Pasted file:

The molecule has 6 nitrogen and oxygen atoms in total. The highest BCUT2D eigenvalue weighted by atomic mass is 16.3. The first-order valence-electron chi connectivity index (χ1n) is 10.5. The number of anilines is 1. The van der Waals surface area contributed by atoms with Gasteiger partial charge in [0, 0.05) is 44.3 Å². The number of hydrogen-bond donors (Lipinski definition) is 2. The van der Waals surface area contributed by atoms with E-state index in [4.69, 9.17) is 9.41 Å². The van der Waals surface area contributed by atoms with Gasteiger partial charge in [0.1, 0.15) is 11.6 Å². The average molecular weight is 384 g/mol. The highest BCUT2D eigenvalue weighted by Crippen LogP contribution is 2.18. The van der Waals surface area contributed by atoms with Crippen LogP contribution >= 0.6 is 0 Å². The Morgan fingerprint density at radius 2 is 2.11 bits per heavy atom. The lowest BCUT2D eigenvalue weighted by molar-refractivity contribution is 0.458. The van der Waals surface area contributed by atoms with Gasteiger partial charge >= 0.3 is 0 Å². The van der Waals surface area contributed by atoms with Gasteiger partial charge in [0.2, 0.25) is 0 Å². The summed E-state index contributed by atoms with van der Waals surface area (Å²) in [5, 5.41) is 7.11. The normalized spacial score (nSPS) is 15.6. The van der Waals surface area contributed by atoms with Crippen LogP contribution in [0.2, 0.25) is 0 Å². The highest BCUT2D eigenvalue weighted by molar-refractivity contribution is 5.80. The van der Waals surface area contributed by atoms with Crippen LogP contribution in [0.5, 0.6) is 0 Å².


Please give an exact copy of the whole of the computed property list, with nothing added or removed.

The molecule has 6 nitrogen and oxygen atoms in total. The highest BCUT2D eigenvalue weighted by atomic mass is 16.3. The first-order valence-electron chi connectivity index (χ1n) is 10.5. The number of anilines is 1. The van der Waals surface area contributed by atoms with Gasteiger partial charge in [0, 0.05) is 44.3 Å². The number of hydrogen-bond donors (Lipinski definition) is 2. The van der Waals surface area contributed by atoms with E-state index in [4.69, 9.17) is 9.41 Å². The van der Waals surface area contributed by atoms with Gasteiger partial charge in [0.1, 0.15) is 11.6 Å². The average molecular weight is 384 g/mol. The highest BCUT2D eigenvalue weighted by Crippen LogP contribution is 2.18. The van der Waals surface area contributed by atoms with Crippen LogP contribution >= 0.6 is 0 Å². The Morgan fingerprint density at radius 2 is 2.11 bits per heavy atom. The lowest BCUT2D eigenvalue weighted by molar-refractivity contribution is 0.458. The van der Waals surface area contributed by atoms with Gasteiger partial charge >= 0.3 is 0 Å². The van der Waals surface area contributed by atoms with Gasteiger partial charge in [0.2, 0.25) is 0 Å². The summed E-state index contributed by atoms with van der Waals surface area (Å²) in [5, 5.41) is 7.11. The normalized spacial score (nSPS) is 15.6. The van der Waals surface area contributed by atoms with Crippen LogP contribution in [0.2, 0.25) is 0 Å². The highest BCUT2D eigenvalue weighted by molar-refractivity contribution is 5.80. The van der Waals surface area contributed by atoms with Crippen LogP contribution in [0.5, 0.6) is 0 Å².